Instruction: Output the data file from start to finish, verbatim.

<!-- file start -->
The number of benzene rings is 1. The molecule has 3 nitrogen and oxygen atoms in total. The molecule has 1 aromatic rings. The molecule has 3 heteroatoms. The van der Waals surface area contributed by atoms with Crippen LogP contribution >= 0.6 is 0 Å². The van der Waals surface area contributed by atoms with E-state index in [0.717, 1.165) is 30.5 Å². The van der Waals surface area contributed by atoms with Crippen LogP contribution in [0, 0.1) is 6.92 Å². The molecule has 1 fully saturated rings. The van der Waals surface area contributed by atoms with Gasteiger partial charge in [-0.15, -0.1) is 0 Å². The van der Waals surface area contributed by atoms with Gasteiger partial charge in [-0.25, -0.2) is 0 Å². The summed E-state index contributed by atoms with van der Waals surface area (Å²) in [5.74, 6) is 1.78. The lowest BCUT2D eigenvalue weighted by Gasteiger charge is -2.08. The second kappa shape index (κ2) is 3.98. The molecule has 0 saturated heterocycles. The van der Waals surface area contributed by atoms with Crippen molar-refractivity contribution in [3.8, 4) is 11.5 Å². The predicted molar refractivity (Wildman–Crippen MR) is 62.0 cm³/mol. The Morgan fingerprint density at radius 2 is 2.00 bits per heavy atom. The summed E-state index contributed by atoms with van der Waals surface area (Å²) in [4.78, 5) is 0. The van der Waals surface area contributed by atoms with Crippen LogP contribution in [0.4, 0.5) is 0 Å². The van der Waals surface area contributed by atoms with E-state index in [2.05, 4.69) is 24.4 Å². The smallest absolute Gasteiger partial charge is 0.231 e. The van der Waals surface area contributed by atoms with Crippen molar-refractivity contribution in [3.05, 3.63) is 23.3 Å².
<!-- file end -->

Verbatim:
The number of benzene rings is 1. The molecule has 3 nitrogen and oxygen atoms in total. The molecule has 1 aromatic rings. The molecule has 3 heteroatoms. The van der Waals surface area contributed by atoms with Crippen LogP contribution >= 0.6 is 0 Å². The van der Waals surface area contributed by atoms with E-state index in [0.717, 1.165) is 30.5 Å². The van der Waals surface area contributed by atoms with Crippen LogP contribution in [0, 0.1) is 6.92 Å². The molecule has 1 fully saturated rings. The van der Waals surface area contributed by atoms with Gasteiger partial charge in [-0.15, -0.1) is 0 Å². The van der Waals surface area contributed by atoms with Gasteiger partial charge in [-0.25, -0.2) is 0 Å². The summed E-state index contributed by atoms with van der Waals surface area (Å²) in [5.74, 6) is 1.78. The lowest BCUT2D eigenvalue weighted by Gasteiger charge is -2.08. The second kappa shape index (κ2) is 3.98. The molecule has 0 saturated heterocycles. The van der Waals surface area contributed by atoms with Crippen molar-refractivity contribution in [3.8, 4) is 11.5 Å². The predicted molar refractivity (Wildman–Crippen MR) is 62.0 cm³/mol. The Morgan fingerprint density at radius 2 is 2.00 bits per heavy atom. The summed E-state index contributed by atoms with van der Waals surface area (Å²) in [4.78, 5) is 0. The van der Waals surface area contributed by atoms with Crippen LogP contribution in [0.4, 0.5) is 0 Å². The van der Waals surface area contributed by atoms with E-state index in [2.05, 4.69) is 24.4 Å². The smallest absolute Gasteiger partial charge is 0.231 e. The van der Waals surface area contributed by atoms with Crippen molar-refractivity contribution in [3.05, 3.63) is 23.3 Å².